Alabama native Will Kimbrough's been out there working the roots-rock circuit for more than 15 years now, mining the same kind of heartland Americana vibe as Steve Earle and John Mellencamp at times. In fact his last full album was the sharply drawn Americanitis, filled with twangy acoustic guitars and socio-political teeth.
He's fronted Will and the Bushmen and recorded with Rodney Crowell, Todd Snider, Kim Richey, Josh Rouse and Jimmy Buffett (who recorded Kimbrough's “Piece of Work” on his License to Chill CD), and many others. Generally you'll find him on the musical frontlines where roots and rock and country collide.
But now he's stripped things back to just a guitar and cello, with occasional bass and drum support for his new eight-song EP.
It's a quietly powerful batch of folk songs, led by Kimbrough's world-weary rough vocals. Listening to it is like a trip back in time, to those simpler musical days when a man with a twang in his voice could croon in a shot-and-a-beer bar and pack the house thanks to his honesty and passion. You can hear in his music the influences of Johnny Cash and Hank Williams and Woody Guthrie, as he sings about rest stops and endless white lines, blacktop and trees in “Interstate” and the promise of fortune down a rutted road in “Eden Prairie.”
Much of the album celebrates the foibles and fulcrums of love.
In “Godsend” he sings about an “ashtray girl” with a crooked smile as he begs, “god send, god send, send me an angel to love.” Then with a gently shuffling guitar and bass that sounds like the start of a 1950's Johnny Cash song, he acknowledges the fruits of love singing, “I was half a man before you gave the rest to me.”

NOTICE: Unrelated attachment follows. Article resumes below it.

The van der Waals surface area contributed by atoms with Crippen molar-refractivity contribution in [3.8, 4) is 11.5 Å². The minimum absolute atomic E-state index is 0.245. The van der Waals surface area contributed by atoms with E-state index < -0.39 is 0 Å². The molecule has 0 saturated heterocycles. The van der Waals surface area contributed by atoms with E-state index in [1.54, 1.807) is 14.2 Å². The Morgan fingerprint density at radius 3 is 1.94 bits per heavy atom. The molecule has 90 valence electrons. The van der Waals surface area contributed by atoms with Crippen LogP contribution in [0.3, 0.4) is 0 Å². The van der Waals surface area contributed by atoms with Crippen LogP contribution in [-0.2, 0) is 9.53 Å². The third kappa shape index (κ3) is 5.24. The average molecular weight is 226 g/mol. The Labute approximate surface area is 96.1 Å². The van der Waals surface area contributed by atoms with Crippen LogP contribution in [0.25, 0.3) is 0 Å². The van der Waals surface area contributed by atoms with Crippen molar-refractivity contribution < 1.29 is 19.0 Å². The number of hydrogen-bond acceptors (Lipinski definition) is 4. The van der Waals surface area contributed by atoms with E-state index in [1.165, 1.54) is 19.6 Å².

The love trilogy of wishing, getting and losing is then completed with “Hill Country Girl,” where he sings about unrequited love of a girl who would not be “kept,” nevertheless, she kept the singer's heart:
“I can't help it I guess
though it's made me a mess
I'm in love with a Hill Country Girl.”
(EP) ends with “Love is the Solution,” a manifesto on the ubiquitous subject where over an oscillating chime of guitars, Kimbrough sing-speaks a sililoquy celebrating all the pieces and people of life that we should embrace:
"love is all that matters
love the rainy day
love will set your soul afire
love will take your pain away
love the rich and powerful
love the poor and meek
love the jerk who honks in traffic
love the carnival geek
love is all there really is
love unlocks your mind
love will make a fool of you
so love the fool in kind
love is all you really need
love is all you'll find.”
(EP) is a timeless collection of simple, but powerful sentiment that sings to the heart and soul. Highly recommended for back porch listening! Clearly the No Depression alternative country movement once epitomized by Uncle Tupelo and Wilco and is alive and well -- and touring -- in Will Kimbrough.
Catch Kimbrough live this week at Fitzgerald's with Michelle Malone in Berwyn on July 24. For more information, check his site at www.willkimbrough.com.